The effect was electrifying. Immediately after Dr. Steven Rosenberg announced the dramatic results of an experimental cancer treatment using the hormone Interleukin-2 (IL-2) last week, thousands of desperate people began telephoning the National Cancer Institute in Bethesda, Md.
Robert Bourassa said that his first visit in nine years to the beige-carpeted corner office of the Quebec premier in Montreal on the 17th floor of the midtown Hydro-Québec building last week “provoked a certain sense of déjà vu.” But once inside, Bourassa and his host, departing Premier Pierre Marc Johnson, swiftly got down to business.
She has never held political office; he has run the country unchallenged for 20 years. Her support is growing but untested; he commands a network of proven loyalists, whose reach extends into virtually every town and villlage. She is Corazon Aquino, 52, widow of the martyred opposition leader Benigno Aquino; he is Ferdinand Marcos, 68, president of the The Republic of the Philippines.By LIN NEUMANN
As sumptuous as holiday feasts, the season’s gift books appeal primarily to the senses. But their heavy paper stock, dazzling illustrations and sheer bulk often accompany texts rich in thought. Among this year’s bounty are gift books that also offer serious reading—or even practical applications for travellers, cooks and gardeners.By MARK ABLEY, JOHN BARBER, John Bemrose, ANGELA FERRANTE, PETER GIFFEN, PATRICIA HLUCHY, MARNI JACKSON, VAL ROSS, ANN WALMSLEY
The announcement led to a week-long political debate studded with acrimony and contradictory assertions. In Ottawa the Conservative government hailed the sale of de Havilland Aircraft of Canada Ltd. to Boeing Co. of Seattle as a major benefit both to the federal treasury and to the frail Canadian aerospace industry.
The gunman appeared out of nowhere on a crowded street in the northern Philippines city of Bangued last week. Then he opened up with a swath of gunfire, killing Rafael Blanco, the vice-governor of Abra province, and wounding his bodyguard and lawyer.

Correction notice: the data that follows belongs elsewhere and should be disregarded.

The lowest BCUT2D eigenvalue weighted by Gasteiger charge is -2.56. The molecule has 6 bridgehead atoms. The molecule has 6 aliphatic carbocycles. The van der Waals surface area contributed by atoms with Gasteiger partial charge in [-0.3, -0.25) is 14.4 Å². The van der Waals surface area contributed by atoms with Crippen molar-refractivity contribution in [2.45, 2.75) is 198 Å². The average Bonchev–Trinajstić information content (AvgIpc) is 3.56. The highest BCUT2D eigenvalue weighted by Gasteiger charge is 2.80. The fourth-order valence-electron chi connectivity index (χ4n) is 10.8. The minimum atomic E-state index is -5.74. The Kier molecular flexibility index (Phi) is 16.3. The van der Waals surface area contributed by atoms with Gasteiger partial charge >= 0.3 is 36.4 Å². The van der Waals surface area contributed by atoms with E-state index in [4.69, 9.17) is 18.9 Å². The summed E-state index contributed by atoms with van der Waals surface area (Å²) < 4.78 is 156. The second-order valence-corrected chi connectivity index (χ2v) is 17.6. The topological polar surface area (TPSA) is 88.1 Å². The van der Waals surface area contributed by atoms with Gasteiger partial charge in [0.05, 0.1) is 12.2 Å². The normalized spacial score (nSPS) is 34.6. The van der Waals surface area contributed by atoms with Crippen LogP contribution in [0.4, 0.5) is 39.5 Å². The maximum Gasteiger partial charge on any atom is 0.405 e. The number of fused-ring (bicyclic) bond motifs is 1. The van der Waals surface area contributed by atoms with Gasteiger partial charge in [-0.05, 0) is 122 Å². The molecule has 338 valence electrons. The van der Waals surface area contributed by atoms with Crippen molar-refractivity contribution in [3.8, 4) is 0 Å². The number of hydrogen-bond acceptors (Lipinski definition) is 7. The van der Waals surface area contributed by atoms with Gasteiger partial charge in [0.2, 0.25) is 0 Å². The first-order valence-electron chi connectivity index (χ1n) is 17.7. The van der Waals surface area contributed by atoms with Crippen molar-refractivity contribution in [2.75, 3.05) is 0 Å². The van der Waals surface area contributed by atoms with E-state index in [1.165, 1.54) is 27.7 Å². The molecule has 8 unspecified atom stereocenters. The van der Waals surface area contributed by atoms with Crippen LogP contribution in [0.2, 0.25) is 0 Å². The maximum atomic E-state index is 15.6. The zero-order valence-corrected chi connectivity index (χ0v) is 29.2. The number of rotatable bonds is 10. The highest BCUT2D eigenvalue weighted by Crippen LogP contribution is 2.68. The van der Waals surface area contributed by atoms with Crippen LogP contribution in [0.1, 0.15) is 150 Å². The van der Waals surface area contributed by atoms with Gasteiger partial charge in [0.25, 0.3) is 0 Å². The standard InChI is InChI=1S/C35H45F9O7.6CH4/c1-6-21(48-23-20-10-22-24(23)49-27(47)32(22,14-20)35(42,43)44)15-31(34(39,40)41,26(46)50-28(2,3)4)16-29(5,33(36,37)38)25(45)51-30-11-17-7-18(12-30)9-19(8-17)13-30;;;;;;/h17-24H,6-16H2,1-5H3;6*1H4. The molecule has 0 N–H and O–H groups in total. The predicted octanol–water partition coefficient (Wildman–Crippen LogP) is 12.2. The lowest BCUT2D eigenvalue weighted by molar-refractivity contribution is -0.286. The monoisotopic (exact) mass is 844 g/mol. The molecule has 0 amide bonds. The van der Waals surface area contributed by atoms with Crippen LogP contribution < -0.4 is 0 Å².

Its founding fathers envisaged a united continent, rising from the ashes of the Second World War. Konrad Adenauer, the late chancellor of West Germany, dreamed of a vast common market. Jean Monnet, a French statesman, talked of Eurocitizens, ruled by a transnational government.
The parchment invitation imprinted with Time magazine’s logo described the Chicago event as part of a program to stimulate “discussion, debate and enlightenment.” Two previous performers in the U.S. newsmagazine’s distinguished speakers program had been President Ronald Reagan and the 1984 Democratic vice-presidential candidate, Geraldine Ferraro.By EHILARY MACKENZIE
Bhagwan Shree Rajneesh, the funny little guru with all those Rolls Royce automobiles, departed the United States abruptly last month after confessing that he had done some hocus-pocus with U. S. immigration laws. Resettled in the hinterlands of India, Rajneesh describes himself as a victim of religious persecution and vows never to return—good news for the folks in central Oregon who feel they endured quite enough of their former neighbor’s odd behavior.By Fred Bruning
Neil Postman is one of North America's leading social critics and media theorists. A professor of media ecology in the department of communications at New York University, Postman became a celebrity in 1969 when he published his best-selling book, Teaching as a Subversive Activity, a provocative critique of education in the age of television.
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